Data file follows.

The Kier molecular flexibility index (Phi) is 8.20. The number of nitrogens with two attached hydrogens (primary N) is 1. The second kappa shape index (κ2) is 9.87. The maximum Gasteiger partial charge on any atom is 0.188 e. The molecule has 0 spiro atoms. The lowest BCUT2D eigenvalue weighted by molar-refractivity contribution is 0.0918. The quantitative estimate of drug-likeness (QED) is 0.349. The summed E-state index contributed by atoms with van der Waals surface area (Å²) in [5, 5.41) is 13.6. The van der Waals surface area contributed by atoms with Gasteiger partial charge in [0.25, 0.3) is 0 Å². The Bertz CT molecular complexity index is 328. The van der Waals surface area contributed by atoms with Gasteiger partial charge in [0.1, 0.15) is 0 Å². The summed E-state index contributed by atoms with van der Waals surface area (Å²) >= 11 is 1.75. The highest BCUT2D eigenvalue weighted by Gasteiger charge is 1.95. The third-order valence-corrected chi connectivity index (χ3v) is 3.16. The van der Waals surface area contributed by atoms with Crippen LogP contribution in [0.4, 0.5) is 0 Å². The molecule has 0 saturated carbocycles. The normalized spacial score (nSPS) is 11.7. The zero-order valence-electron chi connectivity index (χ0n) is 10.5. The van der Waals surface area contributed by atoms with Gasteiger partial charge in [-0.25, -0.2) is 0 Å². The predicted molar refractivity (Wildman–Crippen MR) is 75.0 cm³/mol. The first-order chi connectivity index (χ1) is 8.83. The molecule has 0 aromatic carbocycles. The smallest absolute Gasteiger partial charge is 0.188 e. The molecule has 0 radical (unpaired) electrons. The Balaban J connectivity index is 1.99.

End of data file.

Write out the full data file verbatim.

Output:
The Kier molecular flexibility index (Phi) is 8.20. The number of nitrogens with two attached hydrogens (primary N) is 1. The second kappa shape index (κ2) is 9.87. The maximum Gasteiger partial charge on any atom is 0.188 e. The molecule has 0 spiro atoms. The lowest BCUT2D eigenvalue weighted by molar-refractivity contribution is 0.0918. The quantitative estimate of drug-likeness (QED) is 0.349. The summed E-state index contributed by atoms with van der Waals surface area (Å²) in [5, 5.41) is 13.6. The van der Waals surface area contributed by atoms with Gasteiger partial charge in [0.25, 0.3) is 0 Å². The Bertz CT molecular complexity index is 328. The van der Waals surface area contributed by atoms with Gasteiger partial charge in [0.1, 0.15) is 0 Å². The summed E-state index contributed by atoms with van der Waals surface area (Å²) >= 11 is 1.75. The highest BCUT2D eigenvalue weighted by Gasteiger charge is 1.95. The third-order valence-corrected chi connectivity index (χ3v) is 3.16. The van der Waals surface area contributed by atoms with Crippen LogP contribution in [0.4, 0.5) is 0 Å². The molecule has 0 saturated carbocycles. The normalized spacial score (nSPS) is 11.7. The zero-order valence-electron chi connectivity index (χ0n) is 10.5. The van der Waals surface area contributed by atoms with Gasteiger partial charge in [-0.25, -0.2) is 0 Å². The predicted molar refractivity (Wildman–Crippen MR) is 75.0 cm³/mol. The first-order chi connectivity index (χ1) is 8.83. The molecule has 0 aromatic carbocycles. The smallest absolute Gasteiger partial charge is 0.188 e. The molecule has 0 radical (unpaired) electrons. The Balaban J connectivity index is 1.99.